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The Arthur Kornberg Papers

Title:
Letter from Arthur Kornberg to Robert L. Sinsheimer pdf (63,557 Bytes) transcript of pdf
Letter from Arthur Kornberg to Robert L. Sinsheimer
Number of Image Pages:
1 (63,557 Bytes)
Date:
1956-12-14 (December 14, 1956)
Creator:
Kornberg, Arthur
Recipient:
Sinsheimer, Robert L.
Iowa State College
Source:
Original Repository: Stanford University Libraries. Department of Special Collections and University Archives. Arthur Kornberg Papers
Rights:
Reproduced with permission of Arthur Kornberg.
Subject:
Medical Subject Headings (MeSH):
Enzymes
DNA
Exhibit Category:
The Synthesis of DNA, 1953-1959
Box Number: 24
Folder Number: 21
Unique Identifier:
WHBBFM
Document Type:
Letters (correspondence)
Language:
English
Format:
application/pdf
image/tif
Physical Condition:
Good
Transcript:
December 14, 1956
Dear Bob:
We are about to grow some cells that Zamenhof sent me in order to make a DNA of high bromo-uracil content, and we want to do two things with it:
1. Is to isolate the nucleotide, convert it to the triphosphate and see if it will be incorporated by our enzyme system.
2. We would like to use such a DNA as primer in a reaction with P32-triphosphates and then isolate from the DNAase digest of the product of such a reaction mixture a bromo-uracil containing dinucleotide. If the latter has P32 in it, then we will have evidence for a direct reaction of substrate with a nucleotide in the DNA primer.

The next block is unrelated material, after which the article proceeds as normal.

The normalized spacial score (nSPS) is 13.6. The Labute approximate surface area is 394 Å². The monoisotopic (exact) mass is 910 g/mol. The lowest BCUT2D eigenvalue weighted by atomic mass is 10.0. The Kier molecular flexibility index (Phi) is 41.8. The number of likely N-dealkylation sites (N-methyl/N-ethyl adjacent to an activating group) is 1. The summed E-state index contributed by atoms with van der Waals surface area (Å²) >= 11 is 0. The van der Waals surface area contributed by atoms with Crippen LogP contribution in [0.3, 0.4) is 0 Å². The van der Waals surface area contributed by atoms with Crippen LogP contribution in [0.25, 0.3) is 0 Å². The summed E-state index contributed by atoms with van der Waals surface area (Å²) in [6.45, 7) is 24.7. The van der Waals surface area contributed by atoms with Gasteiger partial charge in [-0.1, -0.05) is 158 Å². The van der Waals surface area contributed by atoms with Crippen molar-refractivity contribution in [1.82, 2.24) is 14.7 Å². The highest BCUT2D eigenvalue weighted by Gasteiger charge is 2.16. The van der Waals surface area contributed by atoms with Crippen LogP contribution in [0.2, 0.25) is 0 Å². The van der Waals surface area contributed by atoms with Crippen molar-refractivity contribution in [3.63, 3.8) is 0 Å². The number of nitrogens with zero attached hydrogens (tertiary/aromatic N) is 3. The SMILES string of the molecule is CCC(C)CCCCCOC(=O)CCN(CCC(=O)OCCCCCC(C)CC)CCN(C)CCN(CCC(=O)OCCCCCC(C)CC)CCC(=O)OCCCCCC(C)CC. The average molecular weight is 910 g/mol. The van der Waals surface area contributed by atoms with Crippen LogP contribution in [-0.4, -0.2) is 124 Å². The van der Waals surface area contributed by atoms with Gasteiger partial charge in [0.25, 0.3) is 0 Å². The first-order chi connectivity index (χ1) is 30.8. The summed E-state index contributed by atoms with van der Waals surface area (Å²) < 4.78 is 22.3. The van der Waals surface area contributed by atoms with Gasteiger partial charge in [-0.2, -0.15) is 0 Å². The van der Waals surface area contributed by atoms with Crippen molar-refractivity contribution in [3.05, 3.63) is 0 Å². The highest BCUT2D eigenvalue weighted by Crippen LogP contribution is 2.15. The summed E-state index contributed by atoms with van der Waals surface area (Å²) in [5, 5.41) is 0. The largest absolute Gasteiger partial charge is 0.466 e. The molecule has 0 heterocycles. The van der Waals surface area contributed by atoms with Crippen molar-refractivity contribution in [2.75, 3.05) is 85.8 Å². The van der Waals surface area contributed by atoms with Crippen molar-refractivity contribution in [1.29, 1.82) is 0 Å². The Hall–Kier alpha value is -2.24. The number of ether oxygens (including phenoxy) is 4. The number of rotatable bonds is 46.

I am writing to ask you for any advice that you can offer on the ion-exchange chromatography of the bromo-uracil nucleotide and dinucleotides. We are using your methods with great pleasure and profit.
I might mention that we are able starting with C14-labeled thymidine triphosphate to isolate C14-thymidylic dinucleotides from DNAase digests of the product. We could establish by a variety of enzymatic analyses that we have a genuine 3-5 diester, but what we can't say is whether the thymidine triphosphate reacted with deoxycytidylic (for example) as the triphosphate in the reaction mixture or as a component of the DNA. Most of our present efforts are directed toward purifying the enzyme and it has become a back-breaking logistical problem.
With many thanks for your help and very best regards,
Sincerely yours,
Arthur Kornberg
Metadata Last Modified Date:
2009-02-19
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